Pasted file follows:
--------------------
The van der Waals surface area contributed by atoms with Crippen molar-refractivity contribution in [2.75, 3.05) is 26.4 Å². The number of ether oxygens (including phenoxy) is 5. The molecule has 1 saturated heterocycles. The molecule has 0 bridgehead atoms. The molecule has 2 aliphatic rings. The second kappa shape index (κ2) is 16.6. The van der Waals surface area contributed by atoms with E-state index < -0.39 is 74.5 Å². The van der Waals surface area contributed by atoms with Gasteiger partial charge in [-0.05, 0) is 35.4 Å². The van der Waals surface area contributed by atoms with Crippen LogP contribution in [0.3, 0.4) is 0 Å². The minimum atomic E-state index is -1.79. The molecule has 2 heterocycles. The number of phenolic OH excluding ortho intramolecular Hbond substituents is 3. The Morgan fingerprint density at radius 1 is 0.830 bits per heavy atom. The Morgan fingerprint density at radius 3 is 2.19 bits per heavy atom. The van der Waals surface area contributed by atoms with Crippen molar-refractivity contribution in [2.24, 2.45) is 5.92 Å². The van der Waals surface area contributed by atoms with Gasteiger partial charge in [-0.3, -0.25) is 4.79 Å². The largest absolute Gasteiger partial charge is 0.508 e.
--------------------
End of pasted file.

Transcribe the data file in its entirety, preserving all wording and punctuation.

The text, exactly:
The van der Waals surface area contributed by atoms with Crippen molar-refractivity contribution in [2.75, 3.05) is 26.4 Å². The number of ether oxygens (including phenoxy) is 5. The molecule has 1 saturated heterocycles. The molecule has 0 bridgehead atoms. The molecule has 2 aliphatic rings. The second kappa shape index (κ2) is 16.6. The van der Waals surface area contributed by atoms with E-state index < -0.39 is 74.5 Å². The van der Waals surface area contributed by atoms with Gasteiger partial charge in [-0.05, 0) is 35.4 Å². The van der Waals surface area contributed by atoms with Crippen LogP contribution in [0.3, 0.4) is 0 Å². The minimum atomic E-state index is -1.79. The molecule has 2 heterocycles. The number of phenolic OH excluding ortho intramolecular Hbond substituents is 3. The Morgan fingerprint density at radius 1 is 0.830 bits per heavy atom. The Morgan fingerprint density at radius 3 is 2.19 bits per heavy atom. The van der Waals surface area contributed by atoms with Crippen molar-refractivity contribution in [2.24, 2.45) is 5.92 Å². The van der Waals surface area contributed by atoms with Gasteiger partial charge in [-0.3, -0.25) is 4.79 Å². The largest absolute Gasteiger partial charge is 0.508 e.